Fantastical Page 34

Even with this, Aggie had not made a turn for the better until that morning. He took his drops, he took his water, he gamely swallowed down the suet balls but he hovered at death’s door until that very morning when we woke to see him hopping around and chirping, partly, but not fully, back to his old self.

It had also taken us four days because Tor stopped in other villages and a small town. He did this so we could eat in pubs or, when we were in the town, a surprisingly rather cosmopolitan café that had great pastries. He also did this in the evenings so we could rent rooms in inns in order to have a soft bed to sleep in at night and, major bonus, hot baths (heavenly).

And in the town, he bought me another outfit. It was much the same as the first except the material was of better quality. The skirt and vest were pale blue with beautiful turquoise, silver and green embroidery around the hem of the skirt and all over vest and a flowy cream top that had intricate lace around the bottom of the sleeves. The petticoats were cream and dripped at the bottom with the same lace that adorned the sleeves of the blouse. And the satin slippers were green but had blue bows at the toes the color of the dress.

The whole ensemble was awesome.

The dressmaker, thrilled beyond belief to be outfitting who she thought was the future queen, upon hearing (from me, I was being chatty) that we were roughing it, also gave me a comb made out of bone, a brush that looked basic but its bristles were firm and felt freaking great on my scalp and turquoise satin ribbon to use in my hair, all at no charge. I thanked her with a hug and kiss on the cheek which bought me a short lecture later on princess behavior from Tor but I didn’t care. I was thrilled beyond belief to be able to comb my hair, it was nice to have something to hold it away from my face and the ribbon looked great threaded through my dark locks so if I wanted to hug someone because they did me a kindness, I was a princess and I felt I should be able to.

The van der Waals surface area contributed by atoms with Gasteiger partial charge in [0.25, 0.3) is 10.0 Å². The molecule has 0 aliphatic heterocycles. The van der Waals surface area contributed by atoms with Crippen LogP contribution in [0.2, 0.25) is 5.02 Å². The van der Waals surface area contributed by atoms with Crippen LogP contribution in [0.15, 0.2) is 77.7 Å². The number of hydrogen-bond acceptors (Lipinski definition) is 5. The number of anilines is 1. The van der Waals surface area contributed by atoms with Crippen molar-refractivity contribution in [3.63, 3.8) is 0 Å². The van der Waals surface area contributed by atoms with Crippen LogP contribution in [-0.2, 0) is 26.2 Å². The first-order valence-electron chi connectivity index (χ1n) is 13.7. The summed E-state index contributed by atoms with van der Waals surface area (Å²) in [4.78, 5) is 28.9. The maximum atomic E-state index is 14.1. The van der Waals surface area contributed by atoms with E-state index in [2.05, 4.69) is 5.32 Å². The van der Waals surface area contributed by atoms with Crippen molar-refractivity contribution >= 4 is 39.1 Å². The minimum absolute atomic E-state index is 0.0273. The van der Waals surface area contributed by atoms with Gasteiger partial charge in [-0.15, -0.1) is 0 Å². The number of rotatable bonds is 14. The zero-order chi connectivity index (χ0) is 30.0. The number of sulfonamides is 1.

Sometimes when we were in these towns and villages, Tor would not take us to a pub for lunch or dinner but would buy cheese, bread and fruit and then we’d stop on the way by a lake, a stream or in a wildflower-filled field and we’d have a picnic.

On the third day, it hit me what he was doing.

He was taking his time. Allowing me to chat with townsfolk, window shop, smell the flowers, taste the foods and drink in the landscape.

He was giving me his world.

And in return he didn’t ask for a single kiss. He didn’t make me pay the debt I owed him for saving Aggie. Nothing.

We slept in the same bed every night, I woke in his arms every morning and I spent nearly every waking minute with him (except when I was bathing or trying on my new outfit). Even as future king, he was not a man who shied away from public affection, often brushing his lips against mine (in public and not), taking my hand, guiding me with his fingers at the small of my back, standing with his arm about my waist.

But other than that, he was the perfect gentleman (albeit an often annoying one, he could be a gentleman but that didn’t mean we didn’t still bicker, we did, though to all appearances, he seemed to enjoy it).

So that meant he gave his world to me without me asking for it or him making me earn it.